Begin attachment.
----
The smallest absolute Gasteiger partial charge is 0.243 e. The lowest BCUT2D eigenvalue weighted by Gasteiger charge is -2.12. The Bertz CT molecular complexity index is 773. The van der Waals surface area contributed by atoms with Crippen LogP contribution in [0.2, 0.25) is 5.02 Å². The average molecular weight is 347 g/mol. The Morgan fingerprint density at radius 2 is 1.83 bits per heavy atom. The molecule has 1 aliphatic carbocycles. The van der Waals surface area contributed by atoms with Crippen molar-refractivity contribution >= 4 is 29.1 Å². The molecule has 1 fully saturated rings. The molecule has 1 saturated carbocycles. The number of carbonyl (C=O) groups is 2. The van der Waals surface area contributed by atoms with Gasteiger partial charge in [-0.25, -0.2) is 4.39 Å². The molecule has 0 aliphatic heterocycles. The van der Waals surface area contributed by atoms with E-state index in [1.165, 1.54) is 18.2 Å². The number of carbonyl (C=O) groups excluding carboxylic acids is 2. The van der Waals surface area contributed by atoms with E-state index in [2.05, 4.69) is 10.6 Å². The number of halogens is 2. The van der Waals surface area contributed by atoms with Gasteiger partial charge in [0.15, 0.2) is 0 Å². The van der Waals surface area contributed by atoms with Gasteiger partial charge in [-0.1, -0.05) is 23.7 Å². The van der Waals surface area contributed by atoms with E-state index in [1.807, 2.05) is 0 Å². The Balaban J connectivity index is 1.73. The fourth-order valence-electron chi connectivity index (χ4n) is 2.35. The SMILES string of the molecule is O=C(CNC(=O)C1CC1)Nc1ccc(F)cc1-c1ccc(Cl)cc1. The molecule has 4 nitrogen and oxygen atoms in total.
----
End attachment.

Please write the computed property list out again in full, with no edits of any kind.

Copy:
The smallest absolute Gasteiger partial charge is 0.243 e. The lowest BCUT2D eigenvalue weighted by Gasteiger charge is -2.12. The Bertz CT molecular complexity index is 773. The van der Waals surface area contributed by atoms with Crippen LogP contribution in [0.2, 0.25) is 5.02 Å². The average molecular weight is 347 g/mol. The Morgan fingerprint density at radius 2 is 1.83 bits per heavy atom. The molecule has 1 aliphatic carbocycles. The van der Waals surface area contributed by atoms with Crippen molar-refractivity contribution >= 4 is 29.1 Å². The molecule has 1 fully saturated rings. The molecule has 1 saturated carbocycles. The number of carbonyl (C=O) groups is 2. The van der Waals surface area contributed by atoms with Gasteiger partial charge in [-0.25, -0.2) is 4.39 Å². The molecule has 0 aliphatic heterocycles. The van der Waals surface area contributed by atoms with E-state index in [1.165, 1.54) is 18.2 Å². The number of carbonyl (C=O) groups excluding carboxylic acids is 2. The van der Waals surface area contributed by atoms with E-state index in [2.05, 4.69) is 10.6 Å². The number of halogens is 2. The van der Waals surface area contributed by atoms with Gasteiger partial charge in [0.15, 0.2) is 0 Å². The van der Waals surface area contributed by atoms with Gasteiger partial charge in [-0.1, -0.05) is 23.7 Å². The van der Waals surface area contributed by atoms with E-state index in [1.807, 2.05) is 0 Å². The Balaban J connectivity index is 1.73. The fourth-order valence-electron chi connectivity index (χ4n) is 2.35. The SMILES string of the molecule is O=C(CNC(=O)C1CC1)Nc1ccc(F)cc1-c1ccc(Cl)cc1. The molecule has 4 nitrogen and oxygen atoms in total.